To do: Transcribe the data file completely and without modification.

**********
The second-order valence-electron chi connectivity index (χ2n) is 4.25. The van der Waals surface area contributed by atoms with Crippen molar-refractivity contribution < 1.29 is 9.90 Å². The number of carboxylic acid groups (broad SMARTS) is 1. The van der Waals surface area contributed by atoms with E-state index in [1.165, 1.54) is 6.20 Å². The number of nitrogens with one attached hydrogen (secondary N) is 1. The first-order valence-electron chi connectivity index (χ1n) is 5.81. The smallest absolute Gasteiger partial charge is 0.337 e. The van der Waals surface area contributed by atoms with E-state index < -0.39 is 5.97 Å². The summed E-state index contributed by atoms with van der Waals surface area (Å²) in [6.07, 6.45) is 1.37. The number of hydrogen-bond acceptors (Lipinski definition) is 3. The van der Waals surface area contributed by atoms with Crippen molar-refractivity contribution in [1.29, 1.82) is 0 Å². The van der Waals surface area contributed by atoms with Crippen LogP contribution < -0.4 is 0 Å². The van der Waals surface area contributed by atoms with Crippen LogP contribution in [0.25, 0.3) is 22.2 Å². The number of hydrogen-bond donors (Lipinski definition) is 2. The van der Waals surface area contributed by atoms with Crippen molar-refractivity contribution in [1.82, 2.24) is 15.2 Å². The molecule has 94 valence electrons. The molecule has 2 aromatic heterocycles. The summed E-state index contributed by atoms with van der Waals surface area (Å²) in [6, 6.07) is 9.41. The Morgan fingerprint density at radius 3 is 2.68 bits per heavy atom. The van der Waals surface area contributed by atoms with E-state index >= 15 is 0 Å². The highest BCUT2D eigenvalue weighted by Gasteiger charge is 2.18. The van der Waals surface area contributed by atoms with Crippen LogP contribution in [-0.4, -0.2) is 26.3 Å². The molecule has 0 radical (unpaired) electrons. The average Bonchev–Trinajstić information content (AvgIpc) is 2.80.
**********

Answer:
The second-order valence-electron chi connectivity index (χ2n) is 4.25. The van der Waals surface area contributed by atoms with Crippen molar-refractivity contribution < 1.29 is 9.90 Å². The number of carboxylic acid groups (broad SMARTS) is 1. The van der Waals surface area contributed by atoms with E-state index in [1.165, 1.54) is 6.20 Å². The number of nitrogens with one attached hydrogen (secondary N) is 1. The first-order valence-electron chi connectivity index (χ1n) is 5.81. The smallest absolute Gasteiger partial charge is 0.337 e. The van der Waals surface area contributed by atoms with E-state index < -0.39 is 5.97 Å². The summed E-state index contributed by atoms with van der Waals surface area (Å²) in [6.07, 6.45) is 1.37. The number of hydrogen-bond acceptors (Lipinski definition) is 3. The van der Waals surface area contributed by atoms with Crippen molar-refractivity contribution in [1.29, 1.82) is 0 Å². The van der Waals surface area contributed by atoms with Crippen LogP contribution < -0.4 is 0 Å². The van der Waals surface area contributed by atoms with Crippen LogP contribution in [0.25, 0.3) is 22.2 Å². The number of hydrogen-bond donors (Lipinski definition) is 2. The van der Waals surface area contributed by atoms with Crippen molar-refractivity contribution in [1.82, 2.24) is 15.2 Å². The molecule has 94 valence electrons. The molecule has 2 aromatic heterocycles. The summed E-state index contributed by atoms with van der Waals surface area (Å²) in [6, 6.07) is 9.41. The Morgan fingerprint density at radius 3 is 2.68 bits per heavy atom. The van der Waals surface area contributed by atoms with E-state index >= 15 is 0 Å². The highest BCUT2D eigenvalue weighted by Gasteiger charge is 2.18. The van der Waals surface area contributed by atoms with Crippen LogP contribution in [-0.4, -0.2) is 26.3 Å². The molecule has 0 radical (unpaired) electrons. The average Bonchev–Trinajstić information content (AvgIpc) is 2.80.